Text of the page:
Vitamin C ‘as effective as exercise’ for supporting vascular health of overweight people

A new study has demonstrated that vitamin C may mimic some of the effects of exercise in overweight and obese individuals.

The small study was conducted on 35 participants and focused on how vitamin C affects constriction of blood vessels.

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The protein endothelin-1 (ET-1) has a constricting action on small blood vessels. This activity is increased in overweight and obese individuals, making small blood vessels more prone to constrict and less able to handle blood flow demand, increasing the risk of vascular disease.

For the puposes of this research, the study was conducted on participants who had impaired vascular tone.

Caitlin Dow, PhD, postdoctoral research fellow at the University of Colorado, Boulder, and colleagues followed the sedentary, overweight/obese study participants through a three-month test period. Twenty participants took supplements during that time but did not increase their activity, while 15 subjects took a brisk walk 5 to 7 times a week.

By the end of the test period no one in either group had lost any weight; however, the scientists found that taking 500 mg of vitamin C supplements daily reduced ET-1 related blood vessel constriction as much as walking did.

Exercise and vitamin C intake together was found to return the participants’ vascular tone to normal—a far superior goal—but participants who took vitamin C alone also experienced the same health benefits to a lessor degree.

Why is vascular tone so important?

Poor vascular tone can lead to a downward health spiral. The spiral starts with inflammation, graduates into high blood pressure, and can ultimately lead to a stroke.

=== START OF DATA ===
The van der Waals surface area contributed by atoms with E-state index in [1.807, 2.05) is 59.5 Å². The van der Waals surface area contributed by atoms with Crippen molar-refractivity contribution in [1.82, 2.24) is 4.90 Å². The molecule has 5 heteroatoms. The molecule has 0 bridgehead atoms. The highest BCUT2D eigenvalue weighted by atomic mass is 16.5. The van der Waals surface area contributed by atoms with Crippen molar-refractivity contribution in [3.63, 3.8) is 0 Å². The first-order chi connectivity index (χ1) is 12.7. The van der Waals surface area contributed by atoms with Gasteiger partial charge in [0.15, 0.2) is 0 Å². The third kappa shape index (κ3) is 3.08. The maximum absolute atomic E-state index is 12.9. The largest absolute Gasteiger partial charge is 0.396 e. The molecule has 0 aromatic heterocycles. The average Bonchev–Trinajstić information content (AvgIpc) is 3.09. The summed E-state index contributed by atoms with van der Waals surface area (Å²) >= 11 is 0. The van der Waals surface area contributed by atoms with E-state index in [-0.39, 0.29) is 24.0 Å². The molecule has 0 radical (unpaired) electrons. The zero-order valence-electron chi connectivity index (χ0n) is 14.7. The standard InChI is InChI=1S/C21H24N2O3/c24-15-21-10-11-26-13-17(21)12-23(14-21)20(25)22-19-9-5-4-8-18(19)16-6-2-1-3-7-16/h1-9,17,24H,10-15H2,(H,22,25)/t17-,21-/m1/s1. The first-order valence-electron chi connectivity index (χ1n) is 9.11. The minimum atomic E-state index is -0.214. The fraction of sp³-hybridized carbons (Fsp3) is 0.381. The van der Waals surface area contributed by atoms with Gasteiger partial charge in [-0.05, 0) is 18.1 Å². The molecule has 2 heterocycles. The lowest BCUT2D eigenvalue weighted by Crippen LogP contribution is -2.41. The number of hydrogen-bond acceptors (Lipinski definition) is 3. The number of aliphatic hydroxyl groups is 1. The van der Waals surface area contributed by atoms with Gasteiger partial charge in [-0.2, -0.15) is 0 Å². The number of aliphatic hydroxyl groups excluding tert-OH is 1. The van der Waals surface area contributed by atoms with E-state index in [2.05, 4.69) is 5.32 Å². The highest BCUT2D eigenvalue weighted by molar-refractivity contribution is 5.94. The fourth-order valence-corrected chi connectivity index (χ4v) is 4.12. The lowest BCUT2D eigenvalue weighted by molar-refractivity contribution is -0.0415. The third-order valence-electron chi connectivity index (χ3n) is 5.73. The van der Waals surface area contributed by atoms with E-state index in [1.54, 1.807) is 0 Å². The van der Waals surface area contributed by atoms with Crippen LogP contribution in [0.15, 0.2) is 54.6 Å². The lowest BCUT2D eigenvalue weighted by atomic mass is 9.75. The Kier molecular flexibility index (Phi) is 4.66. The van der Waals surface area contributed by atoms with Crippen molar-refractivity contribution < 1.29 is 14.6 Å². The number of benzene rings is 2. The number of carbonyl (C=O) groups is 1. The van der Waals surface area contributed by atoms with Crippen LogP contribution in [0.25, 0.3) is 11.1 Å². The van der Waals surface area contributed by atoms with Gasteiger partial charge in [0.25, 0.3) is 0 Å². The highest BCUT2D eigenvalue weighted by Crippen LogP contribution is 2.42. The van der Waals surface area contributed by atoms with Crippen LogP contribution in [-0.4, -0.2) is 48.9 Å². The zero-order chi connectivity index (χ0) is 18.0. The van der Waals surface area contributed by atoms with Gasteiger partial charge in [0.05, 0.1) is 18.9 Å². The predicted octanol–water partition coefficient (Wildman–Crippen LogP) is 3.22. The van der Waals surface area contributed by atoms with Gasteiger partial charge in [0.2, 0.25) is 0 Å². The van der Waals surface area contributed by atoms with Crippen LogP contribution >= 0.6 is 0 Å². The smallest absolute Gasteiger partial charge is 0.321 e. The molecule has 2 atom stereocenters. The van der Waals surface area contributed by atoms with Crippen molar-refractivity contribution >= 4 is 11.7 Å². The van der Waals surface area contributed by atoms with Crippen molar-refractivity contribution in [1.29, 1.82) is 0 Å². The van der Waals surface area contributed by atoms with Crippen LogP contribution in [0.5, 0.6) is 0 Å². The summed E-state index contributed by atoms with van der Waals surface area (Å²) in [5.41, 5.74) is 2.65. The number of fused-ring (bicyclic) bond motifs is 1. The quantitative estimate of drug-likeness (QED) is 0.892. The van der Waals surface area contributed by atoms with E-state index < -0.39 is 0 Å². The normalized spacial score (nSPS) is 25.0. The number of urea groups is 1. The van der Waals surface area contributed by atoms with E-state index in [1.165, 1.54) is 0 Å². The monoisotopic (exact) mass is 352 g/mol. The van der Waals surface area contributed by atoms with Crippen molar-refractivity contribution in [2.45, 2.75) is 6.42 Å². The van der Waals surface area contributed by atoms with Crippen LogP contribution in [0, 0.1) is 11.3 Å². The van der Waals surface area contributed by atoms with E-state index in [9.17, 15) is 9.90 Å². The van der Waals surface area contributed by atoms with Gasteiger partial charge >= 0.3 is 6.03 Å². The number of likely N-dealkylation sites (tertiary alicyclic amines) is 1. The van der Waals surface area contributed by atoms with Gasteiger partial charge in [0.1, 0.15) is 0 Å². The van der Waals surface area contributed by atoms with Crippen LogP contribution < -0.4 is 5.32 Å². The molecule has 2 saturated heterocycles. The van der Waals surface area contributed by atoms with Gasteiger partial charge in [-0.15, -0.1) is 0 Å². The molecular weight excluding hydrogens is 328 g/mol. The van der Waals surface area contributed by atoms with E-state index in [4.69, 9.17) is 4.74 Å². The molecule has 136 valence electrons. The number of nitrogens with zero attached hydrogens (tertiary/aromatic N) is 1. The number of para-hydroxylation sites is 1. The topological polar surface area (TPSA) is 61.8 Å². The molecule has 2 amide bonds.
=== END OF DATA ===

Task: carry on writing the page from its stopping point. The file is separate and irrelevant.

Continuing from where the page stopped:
All of the study’s participants were found to be at increased risk of developing high blood pressure and suffering heart attacks and strokes, so were prime candidates for the study.

The results of the study, presented at the American Physiological Society’s annual meeting in Atlanta, represent good news for people who cannot physically exercise. But for everyone else, warn the study’s authors, it’s still important to get off the couch and start moving.

“This is not ‘the exercise pill,’” said Dow.

Besides improving vascular tone, regular exercise is critical for health in a number of ways. It also helps lower the so-called “bad” (LDL) cholesterol; improves metabolic function throughout the body; and boosts mood and cognitive function, among other things.

Yet, like regular exercise, taking a vitamin C—the most common supplement taken—may also have broader implications. For instance, it may be able to cut some of the risks linked to weight gain and obesity. And since those with established obesity rarely succeed at losing weight and keeping it off (fewer than 1%), every little bit helps.

“If we can improve different measures of risk for disease without changing weight, it takes a little bit of the pressure off some people,” Dow said. While Vitamin C “certainly isn’t a new cure,” she added, “it’s important to know what other lifestyle changes we can offer people who can’t exercise.”

Though this study only involved a few participants, and is accompanied by the patently-obvious warnings that taking a supplement should not be looked at as a “replacement pill,” it does offer more insight into one of the numerous benefits that vitamin C supplements provide: less inflammation.

Primary source: MedicalNewsToday.com.